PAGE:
A recent decision from the North District of Illinois has expanded on the Seventh Circuit’s holding in Pantoja v. Portfolio Recovery Assocs., LLC, 852 F.3d 679 (7th Cir. 2017) regarding revival warnings in collections letters on time-barred debt. Pierre v. Midland Credit Management, Inc., 2018 U.S. Dist. LEXIS 18860 (N.D. Ill. Feb. 5, 2018). The ruling resulted in summary judgment as to liability for a certified class of plaintiffs due to a collection agency failing to include a warning that payment could revive the statute of limitations on time barred debt.

The facts of the case are simple; the plaintiff, Pierre, defaulted on a credit card she took out with Target National Bank (“TNB”), and TNB sold the debt to Midland Funding, LLC for which the defendant, Midland Credit Management, Inc. (“Midland”), was a debt collector. Midland sent a collection letter to Pierre which stated she had been “pre-approved for a discount program” and gave her three “options” to pay off the $7,578.57 balance. The letter also included the following:

The law limits how long you can be sued on a debt. Because of the age of your debt, we will not sue you for it, we will not report it to any credit reporting agency, and payment or non-payment of this debt will not affect your credit score.

Although the letter included the above warnings, it did not explicitly include any warning that payment could revive the debt and restart the applicable statute of limitations.

Pierre filed a class action arguing that the letter violated the FDCPA. In granting Pierre’s motion for summary judgment, the Court found the letter to be false and deceptive in violation of 15 U.S.C. § 1692e(10) as a matter of law. Applying the least sophisticated consumer standard, the Court found that the letter was misleading because it did not include any warning that a partial payment on the debt “could have revived the statute of limitations and subjected [Pierre] to the debt obligation anew.” Pierre, 2018 U.S. Dist. LEXIS 18860, at *4.

Relying on an earlier Seventh Circuit case, Pantoja v. Portfolio Recovery Assocs., LLC, 852 F.3d 679 (7th Cir. 2017), the District Court brushed aside Midland’s argument that such an omission was not a violation of the FDCPA because no revival warning is required. In Pantoja, the Seventh Circuit affirmed summary judgment for a plaintiff where a collection letter “d[id] not even hint, let alone make clear to the recipient, that if he makes partial payment or even just a promise to make a partial payment, he risks loss of the otherwise ironclad protection of the statute of limitations.” Pierre, 2018 U.S. Dist. LEXIS 18860, at *4 (citing Pantoja, 852 F.3d at 684). The Court found this to be the law of the circuit and that any collection letter on time barred debt must contain a revival warning. Although Midland argued that neither the CFPB nor the FTC required revival warnings in the context of letters concerning time barred debt, the Court found that those determinations were not entitled to deference and the Seventh Circuit’s “explicit holding” in Pantoja controlled.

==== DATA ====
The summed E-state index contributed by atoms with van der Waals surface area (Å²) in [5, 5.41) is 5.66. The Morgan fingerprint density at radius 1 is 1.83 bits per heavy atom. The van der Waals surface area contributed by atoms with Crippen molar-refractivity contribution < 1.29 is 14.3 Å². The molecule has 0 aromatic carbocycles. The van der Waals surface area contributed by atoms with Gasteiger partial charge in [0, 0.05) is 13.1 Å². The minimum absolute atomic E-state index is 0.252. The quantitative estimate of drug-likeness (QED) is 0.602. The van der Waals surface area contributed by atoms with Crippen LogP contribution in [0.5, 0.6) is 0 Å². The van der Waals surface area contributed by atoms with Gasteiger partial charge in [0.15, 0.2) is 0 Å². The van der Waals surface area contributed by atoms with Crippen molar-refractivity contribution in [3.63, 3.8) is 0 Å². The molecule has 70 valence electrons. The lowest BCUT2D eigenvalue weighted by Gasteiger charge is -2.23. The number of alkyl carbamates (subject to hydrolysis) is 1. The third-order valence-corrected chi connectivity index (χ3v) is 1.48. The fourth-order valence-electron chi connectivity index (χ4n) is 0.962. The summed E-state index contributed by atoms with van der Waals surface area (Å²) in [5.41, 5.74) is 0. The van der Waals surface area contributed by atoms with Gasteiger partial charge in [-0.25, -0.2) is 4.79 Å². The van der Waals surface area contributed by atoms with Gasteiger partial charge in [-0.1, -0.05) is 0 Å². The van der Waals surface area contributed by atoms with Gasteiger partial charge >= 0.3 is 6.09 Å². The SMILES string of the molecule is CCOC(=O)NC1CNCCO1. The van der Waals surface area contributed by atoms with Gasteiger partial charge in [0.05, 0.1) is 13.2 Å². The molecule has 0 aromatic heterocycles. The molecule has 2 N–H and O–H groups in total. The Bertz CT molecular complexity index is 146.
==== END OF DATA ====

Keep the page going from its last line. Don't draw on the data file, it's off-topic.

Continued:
Midland made two other arguments as to why its letter did not violate the FDCPA: (1) Midland’s internal policy is to never restart the statute of limitations, even if a partial payment is made; and (2) state law in the relevant state – Illinois – dictates that a partial payment on otherwise time barred debt does not restart the statute of limitations. The Court was not persuaded. As to Midland’s internal policy, the Court noted that the consumer could face suit if Midland changed its policies, or if Midland sold the debt to another “less principled” collector. On the state law issue, the Court noted that Illinois law was unclear on the point, and that a partial payment “puts [the consumer] in a worse legal position that she would have been in had she done nothing.”

Although Pierre never made any payments as a result of the letter, the Court nevertheless found the lack of a revival warning to be material: “Materiality does not hinge upon whether the plaintiff actually acted in reliance on a confused understanding, but rather whether the misleading letter has the ability to influence a consumer’s decision.” Id. at * 17 (citation omitted). Since a consumer “may well choose” to pay or promise to do so as a result of the letter, the materiality element was met. Id.

Implications of Pierre for Debt Collectors

Pierre makes clear that any letter sent in an attempt to collect on time-barred debt should include a warning that partial payment may “revive” the debt and restart the statute of limitations. This is true even if the collector maintains a policy to never revive a statute of limitations. While a warning may not be required if state law dictates that partial payment on time-barred debt does not revive the statute of limitations, state law must be clear on that point before a warning can be omitted.

This case also serves as a warning that materiality under the FDCPA can be found even if the plaintiff never took any action in response to the letter. As long as the letter “may lead to a real injury,” a court may find it to be materially misleading.